Student dietitians address serious issue – Malnutrition: A Problem in the Elderly

Student dietitians from the University of Sydney are teaming up with the Aged Care Teams at Broken Hill Health Service to tackle nutrition issues in the elderly residents of Broken Hill.

Malnutrition is a frequent and serious problem in the elderly and research shows that up to 50% of community-dwelling elderly aged 65 and over are at risk of malnutrition. National data shows that 60% of adults in this age group are malnourished upon admission to hospital.

“As there are a considerable number of senior residents in Broken Hill (about 20% of the community), malnutrition could be affecting quite a substantial proportion of the community,” said Tracy Herlihy, Team Leader of Dietetics, Dietetics, Primary and Allied Health.

“Older adults are at high risk of low appetite, and low motivation to eat and prepare meals, especially if they’re living alone, or far away from family and friends, which is often the case for elderly adults living in more regional areas such as Broken Hill,” said Ms Herlihy.

“The student dietitians have a simple goal: to empower the older adults of Broken Hill to take control of their own nutrition and nourishment.”

The student dietitians met and spoke with elderly community members and found that the barriers to good nutrition for many older adults in Broken Hill included low appetite, unintentional weight loss, and lack of motivation to plan meals.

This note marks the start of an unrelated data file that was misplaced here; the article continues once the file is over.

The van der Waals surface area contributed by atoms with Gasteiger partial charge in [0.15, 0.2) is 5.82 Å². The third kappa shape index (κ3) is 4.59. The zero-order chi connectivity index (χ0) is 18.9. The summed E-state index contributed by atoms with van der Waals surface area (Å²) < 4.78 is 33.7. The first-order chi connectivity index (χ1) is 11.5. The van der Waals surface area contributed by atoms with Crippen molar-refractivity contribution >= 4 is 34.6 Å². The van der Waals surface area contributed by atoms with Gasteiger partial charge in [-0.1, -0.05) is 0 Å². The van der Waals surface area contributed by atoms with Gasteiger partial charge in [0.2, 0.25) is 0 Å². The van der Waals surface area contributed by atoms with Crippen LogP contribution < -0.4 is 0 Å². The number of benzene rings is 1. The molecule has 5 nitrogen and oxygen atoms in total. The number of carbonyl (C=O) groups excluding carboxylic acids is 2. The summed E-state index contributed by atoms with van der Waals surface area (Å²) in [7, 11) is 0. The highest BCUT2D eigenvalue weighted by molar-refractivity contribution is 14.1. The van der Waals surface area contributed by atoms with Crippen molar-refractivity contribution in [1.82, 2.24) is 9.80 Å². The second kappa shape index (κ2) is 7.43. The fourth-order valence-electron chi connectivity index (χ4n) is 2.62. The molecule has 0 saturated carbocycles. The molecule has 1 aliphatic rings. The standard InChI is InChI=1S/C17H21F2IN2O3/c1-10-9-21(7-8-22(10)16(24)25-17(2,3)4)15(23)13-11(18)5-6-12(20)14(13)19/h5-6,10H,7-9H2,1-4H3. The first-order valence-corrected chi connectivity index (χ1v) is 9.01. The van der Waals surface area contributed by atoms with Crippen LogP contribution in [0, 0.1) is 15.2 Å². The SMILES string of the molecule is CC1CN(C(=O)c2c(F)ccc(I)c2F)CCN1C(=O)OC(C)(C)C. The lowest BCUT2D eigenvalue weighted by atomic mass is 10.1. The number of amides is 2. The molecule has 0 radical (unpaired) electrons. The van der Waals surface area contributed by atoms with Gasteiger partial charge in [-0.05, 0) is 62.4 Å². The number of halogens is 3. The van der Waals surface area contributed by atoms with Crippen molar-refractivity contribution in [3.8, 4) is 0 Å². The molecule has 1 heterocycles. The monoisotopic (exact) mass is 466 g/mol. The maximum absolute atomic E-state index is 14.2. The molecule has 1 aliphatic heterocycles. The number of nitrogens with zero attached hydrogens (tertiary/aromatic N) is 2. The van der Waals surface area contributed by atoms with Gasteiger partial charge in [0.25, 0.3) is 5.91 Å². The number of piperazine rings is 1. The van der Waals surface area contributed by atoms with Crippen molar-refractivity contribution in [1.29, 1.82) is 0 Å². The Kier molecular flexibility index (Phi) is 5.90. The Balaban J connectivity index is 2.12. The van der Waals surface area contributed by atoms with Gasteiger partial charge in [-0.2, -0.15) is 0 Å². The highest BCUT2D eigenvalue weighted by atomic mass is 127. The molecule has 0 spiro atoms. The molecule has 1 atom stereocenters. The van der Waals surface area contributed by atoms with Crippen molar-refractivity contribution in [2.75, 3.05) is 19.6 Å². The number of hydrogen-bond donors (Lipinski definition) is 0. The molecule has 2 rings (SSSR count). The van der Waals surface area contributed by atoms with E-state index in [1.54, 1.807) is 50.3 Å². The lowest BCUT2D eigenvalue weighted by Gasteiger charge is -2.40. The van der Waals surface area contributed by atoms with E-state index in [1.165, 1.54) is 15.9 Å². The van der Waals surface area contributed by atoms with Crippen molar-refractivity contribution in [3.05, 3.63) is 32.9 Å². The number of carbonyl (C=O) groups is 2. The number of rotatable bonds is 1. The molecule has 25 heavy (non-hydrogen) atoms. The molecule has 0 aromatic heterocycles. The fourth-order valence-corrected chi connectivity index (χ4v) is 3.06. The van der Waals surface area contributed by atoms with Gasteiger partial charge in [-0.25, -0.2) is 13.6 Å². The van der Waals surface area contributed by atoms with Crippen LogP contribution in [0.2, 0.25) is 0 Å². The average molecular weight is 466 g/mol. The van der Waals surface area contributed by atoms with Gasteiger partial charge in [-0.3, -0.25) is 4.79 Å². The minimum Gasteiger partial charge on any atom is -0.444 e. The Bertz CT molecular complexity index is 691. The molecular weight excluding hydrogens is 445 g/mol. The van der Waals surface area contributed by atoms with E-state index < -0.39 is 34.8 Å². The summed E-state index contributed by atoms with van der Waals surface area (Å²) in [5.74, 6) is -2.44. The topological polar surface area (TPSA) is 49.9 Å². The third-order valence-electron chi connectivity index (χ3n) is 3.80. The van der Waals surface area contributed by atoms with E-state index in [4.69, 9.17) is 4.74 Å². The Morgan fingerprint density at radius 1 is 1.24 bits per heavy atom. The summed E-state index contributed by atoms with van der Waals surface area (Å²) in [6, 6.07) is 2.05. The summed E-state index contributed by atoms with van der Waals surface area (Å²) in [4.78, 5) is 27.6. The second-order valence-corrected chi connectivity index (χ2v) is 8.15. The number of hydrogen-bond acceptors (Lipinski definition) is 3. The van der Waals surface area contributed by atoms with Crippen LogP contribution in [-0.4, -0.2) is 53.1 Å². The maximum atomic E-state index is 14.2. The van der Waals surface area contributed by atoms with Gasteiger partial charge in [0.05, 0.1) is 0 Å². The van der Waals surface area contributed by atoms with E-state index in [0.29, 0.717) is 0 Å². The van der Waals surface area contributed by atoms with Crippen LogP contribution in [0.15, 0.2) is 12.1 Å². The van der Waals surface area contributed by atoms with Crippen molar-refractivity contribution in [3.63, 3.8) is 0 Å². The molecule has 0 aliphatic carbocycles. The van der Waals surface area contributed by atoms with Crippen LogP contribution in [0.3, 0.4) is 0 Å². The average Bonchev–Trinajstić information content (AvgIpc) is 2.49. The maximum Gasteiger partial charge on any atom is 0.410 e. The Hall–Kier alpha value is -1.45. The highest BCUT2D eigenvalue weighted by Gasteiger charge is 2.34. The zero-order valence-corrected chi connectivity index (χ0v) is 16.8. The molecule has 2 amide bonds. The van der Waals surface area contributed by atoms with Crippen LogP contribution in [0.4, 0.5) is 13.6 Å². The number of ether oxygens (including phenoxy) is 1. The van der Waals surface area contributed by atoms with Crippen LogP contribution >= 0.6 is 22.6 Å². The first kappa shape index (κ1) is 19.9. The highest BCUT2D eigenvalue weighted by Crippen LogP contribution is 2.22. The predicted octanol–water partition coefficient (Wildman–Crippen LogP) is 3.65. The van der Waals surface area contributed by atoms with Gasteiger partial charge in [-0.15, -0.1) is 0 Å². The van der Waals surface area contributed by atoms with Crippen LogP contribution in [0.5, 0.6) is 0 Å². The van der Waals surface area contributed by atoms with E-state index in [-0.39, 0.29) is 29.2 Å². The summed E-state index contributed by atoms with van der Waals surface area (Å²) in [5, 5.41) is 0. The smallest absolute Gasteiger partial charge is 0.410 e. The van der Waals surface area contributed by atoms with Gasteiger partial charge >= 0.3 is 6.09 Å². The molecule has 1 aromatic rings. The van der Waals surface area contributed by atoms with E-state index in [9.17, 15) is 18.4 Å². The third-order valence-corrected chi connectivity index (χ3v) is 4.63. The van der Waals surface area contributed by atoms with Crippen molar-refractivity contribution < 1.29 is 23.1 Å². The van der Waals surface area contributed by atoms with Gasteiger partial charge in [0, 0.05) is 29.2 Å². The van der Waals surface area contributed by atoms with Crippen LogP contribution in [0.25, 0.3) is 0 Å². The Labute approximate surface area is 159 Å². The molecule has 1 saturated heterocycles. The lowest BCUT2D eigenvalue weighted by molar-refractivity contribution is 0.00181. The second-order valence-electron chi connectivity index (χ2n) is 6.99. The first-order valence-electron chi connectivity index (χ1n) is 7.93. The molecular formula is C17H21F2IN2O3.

They subsequently created tools to break down these barriers, and equip older adults to remain nourished, healthy, and independent. These include:

  • Basic Cooking Skills – for those with little cooking experience.
  • Super Snacks pamphlet and Recipes for Protein and Energy booklet – for those who struggle with appetite. These include ideas for foods and drinks that are packed with energy and protein to make every mouthful count, as well as tips on improving your appetite.
  • One-Month Menu Plans for Light and Main Meals – for seniors who feel burdened by having to come up with what to cook each day. These plans contain recipes for a variety of nutritious dishes so you can mix and match your favourites. It would cost someone roughly $50 per week to follow the menu plans for one light meal and one main meal.
  • Nutritious Convenience Meals and Soft Nutritious Convenience Foods – for older adults who don’t have the time, energy or ability to prepare or cook meals. Included are suggestions of various frozen meals, canned foods, and other packaged foods ordered by cost and nutrition.
  • Keeping in Touch – for seniors who have some time on their hands and want to remain connected to their community through social activities and volunteering opportunities.
  • What is a Dietitian? – Information explaining what services dietitians have to offer and where to access one.

“All of these materials will be rolled out from mid-April 2016 and will be available from Broken Hill Hospital,” said Ms Herlihy.

They are all free of charge – people just have to request them from the Dietetics Department. My Aged Care staff will also play a role in distributing the materials during home visits.

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